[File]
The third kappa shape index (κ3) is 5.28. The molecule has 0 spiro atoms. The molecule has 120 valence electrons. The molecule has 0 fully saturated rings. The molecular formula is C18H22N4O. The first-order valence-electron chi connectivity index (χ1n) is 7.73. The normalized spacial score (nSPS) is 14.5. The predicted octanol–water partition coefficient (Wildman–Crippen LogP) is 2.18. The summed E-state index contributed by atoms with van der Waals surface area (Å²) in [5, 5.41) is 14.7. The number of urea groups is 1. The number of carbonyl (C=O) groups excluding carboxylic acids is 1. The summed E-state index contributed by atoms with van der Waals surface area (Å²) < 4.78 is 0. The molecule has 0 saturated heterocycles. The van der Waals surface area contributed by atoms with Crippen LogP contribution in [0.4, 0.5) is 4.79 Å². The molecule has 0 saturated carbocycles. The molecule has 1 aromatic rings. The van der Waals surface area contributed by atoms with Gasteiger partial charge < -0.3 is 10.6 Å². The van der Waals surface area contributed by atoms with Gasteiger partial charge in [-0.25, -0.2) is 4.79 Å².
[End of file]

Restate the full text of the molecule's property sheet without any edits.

The third kappa shape index (κ3) is 5.28. The molecule has 0 spiro atoms. The molecule has 120 valence electrons. The molecule has 0 fully saturated rings. The molecular formula is C18H22N4O. The first-order valence-electron chi connectivity index (χ1n) is 7.73. The normalized spacial score (nSPS) is 14.5. The predicted octanol–water partition coefficient (Wildman–Crippen LogP) is 2.18. The summed E-state index contributed by atoms with van der Waals surface area (Å²) in [5, 5.41) is 14.7. The number of urea groups is 1. The number of carbonyl (C=O) groups excluding carboxylic acids is 1. The summed E-state index contributed by atoms with van der Waals surface area (Å²) < 4.78 is 0. The molecule has 0 saturated heterocycles. The van der Waals surface area contributed by atoms with Crippen LogP contribution in [0.4, 0.5) is 4.79 Å². The molecule has 0 saturated carbocycles. The molecule has 1 aromatic rings. The van der Waals surface area contributed by atoms with Gasteiger partial charge < -0.3 is 10.6 Å². The van der Waals surface area contributed by atoms with Gasteiger partial charge in [-0.25, -0.2) is 4.79 Å².